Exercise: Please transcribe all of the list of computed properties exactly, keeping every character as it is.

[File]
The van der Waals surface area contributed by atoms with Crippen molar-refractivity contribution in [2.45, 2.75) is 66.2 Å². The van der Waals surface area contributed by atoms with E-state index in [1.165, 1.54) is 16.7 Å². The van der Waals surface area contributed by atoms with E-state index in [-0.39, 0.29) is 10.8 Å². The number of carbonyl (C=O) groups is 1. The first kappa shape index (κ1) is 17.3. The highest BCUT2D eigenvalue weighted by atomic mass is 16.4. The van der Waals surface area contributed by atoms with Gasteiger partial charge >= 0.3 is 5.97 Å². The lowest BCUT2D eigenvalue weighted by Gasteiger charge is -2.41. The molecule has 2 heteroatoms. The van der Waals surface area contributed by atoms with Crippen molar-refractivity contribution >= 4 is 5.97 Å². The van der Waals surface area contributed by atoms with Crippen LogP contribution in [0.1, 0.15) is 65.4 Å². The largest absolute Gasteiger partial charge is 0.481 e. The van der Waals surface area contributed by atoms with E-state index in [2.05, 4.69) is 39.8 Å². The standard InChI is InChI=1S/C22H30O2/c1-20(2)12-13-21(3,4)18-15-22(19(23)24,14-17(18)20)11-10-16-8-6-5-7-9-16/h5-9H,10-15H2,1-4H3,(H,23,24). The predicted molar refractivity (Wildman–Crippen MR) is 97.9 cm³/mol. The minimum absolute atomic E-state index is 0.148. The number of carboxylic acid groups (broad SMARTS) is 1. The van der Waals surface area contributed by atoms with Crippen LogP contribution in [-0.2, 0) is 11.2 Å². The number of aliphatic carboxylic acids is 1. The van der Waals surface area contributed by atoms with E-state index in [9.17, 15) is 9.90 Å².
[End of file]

The van der Waals surface area contributed by atoms with Crippen molar-refractivity contribution in [2.45, 2.75) is 66.2 Å². The van der Waals surface area contributed by atoms with E-state index in [1.165, 1.54) is 16.7 Å². The van der Waals surface area contributed by atoms with E-state index in [-0.39, 0.29) is 10.8 Å². The number of carbonyl (C=O) groups is 1. The first kappa shape index (κ1) is 17.3. The highest BCUT2D eigenvalue weighted by atomic mass is 16.4. The van der Waals surface area contributed by atoms with Gasteiger partial charge >= 0.3 is 5.97 Å². The lowest BCUT2D eigenvalue weighted by Gasteiger charge is -2.41. The molecule has 2 heteroatoms. The van der Waals surface area contributed by atoms with Crippen molar-refractivity contribution >= 4 is 5.97 Å². The van der Waals surface area contributed by atoms with Crippen LogP contribution in [0.1, 0.15) is 65.4 Å². The largest absolute Gasteiger partial charge is 0.481 e. The van der Waals surface area contributed by atoms with E-state index in [2.05, 4.69) is 39.8 Å². The standard InChI is InChI=1S/C22H30O2/c1-20(2)12-13-21(3,4)18-15-22(19(23)24,14-17(18)20)11-10-16-8-6-5-7-9-16/h5-9H,10-15H2,1-4H3,(H,23,24). The predicted molar refractivity (Wildman–Crippen MR) is 97.9 cm³/mol. The minimum absolute atomic E-state index is 0.148. The number of carboxylic acid groups (broad SMARTS) is 1. The van der Waals surface area contributed by atoms with Crippen LogP contribution in [-0.2, 0) is 11.2 Å². The number of aliphatic carboxylic acids is 1. The van der Waals surface area contributed by atoms with E-state index in [9.17, 15) is 9.90 Å².